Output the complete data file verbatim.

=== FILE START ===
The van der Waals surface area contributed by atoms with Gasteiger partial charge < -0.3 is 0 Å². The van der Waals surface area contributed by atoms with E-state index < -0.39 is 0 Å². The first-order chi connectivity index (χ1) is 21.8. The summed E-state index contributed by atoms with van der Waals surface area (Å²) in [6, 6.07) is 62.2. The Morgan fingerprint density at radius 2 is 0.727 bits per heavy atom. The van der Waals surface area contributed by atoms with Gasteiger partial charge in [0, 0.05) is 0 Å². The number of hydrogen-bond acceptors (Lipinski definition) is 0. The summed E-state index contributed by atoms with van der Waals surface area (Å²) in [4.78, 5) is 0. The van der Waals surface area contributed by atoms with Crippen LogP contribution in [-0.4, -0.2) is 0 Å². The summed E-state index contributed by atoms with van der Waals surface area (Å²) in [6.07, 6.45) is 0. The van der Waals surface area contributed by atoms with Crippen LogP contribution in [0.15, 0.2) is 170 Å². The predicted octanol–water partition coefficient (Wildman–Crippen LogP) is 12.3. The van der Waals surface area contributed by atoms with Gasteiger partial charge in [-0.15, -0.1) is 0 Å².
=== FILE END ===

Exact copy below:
The van der Waals surface area contributed by atoms with Gasteiger partial charge < -0.3 is 0 Å². The van der Waals surface area contributed by atoms with E-state index < -0.39 is 0 Å². The first-order chi connectivity index (χ1) is 21.8. The summed E-state index contributed by atoms with van der Waals surface area (Å²) in [6, 6.07) is 62.2. The Morgan fingerprint density at radius 2 is 0.727 bits per heavy atom. The van der Waals surface area contributed by atoms with Gasteiger partial charge in [0, 0.05) is 0 Å². The number of hydrogen-bond acceptors (Lipinski definition) is 0. The summed E-state index contributed by atoms with van der Waals surface area (Å²) in [4.78, 5) is 0. The van der Waals surface area contributed by atoms with Crippen LogP contribution in [-0.4, -0.2) is 0 Å². The summed E-state index contributed by atoms with van der Waals surface area (Å²) in [6.07, 6.45) is 0. The van der Waals surface area contributed by atoms with Crippen LogP contribution in [0.15, 0.2) is 170 Å². The predicted octanol–water partition coefficient (Wildman–Crippen LogP) is 12.3. The van der Waals surface area contributed by atoms with Gasteiger partial charge in [-0.15, -0.1) is 0 Å².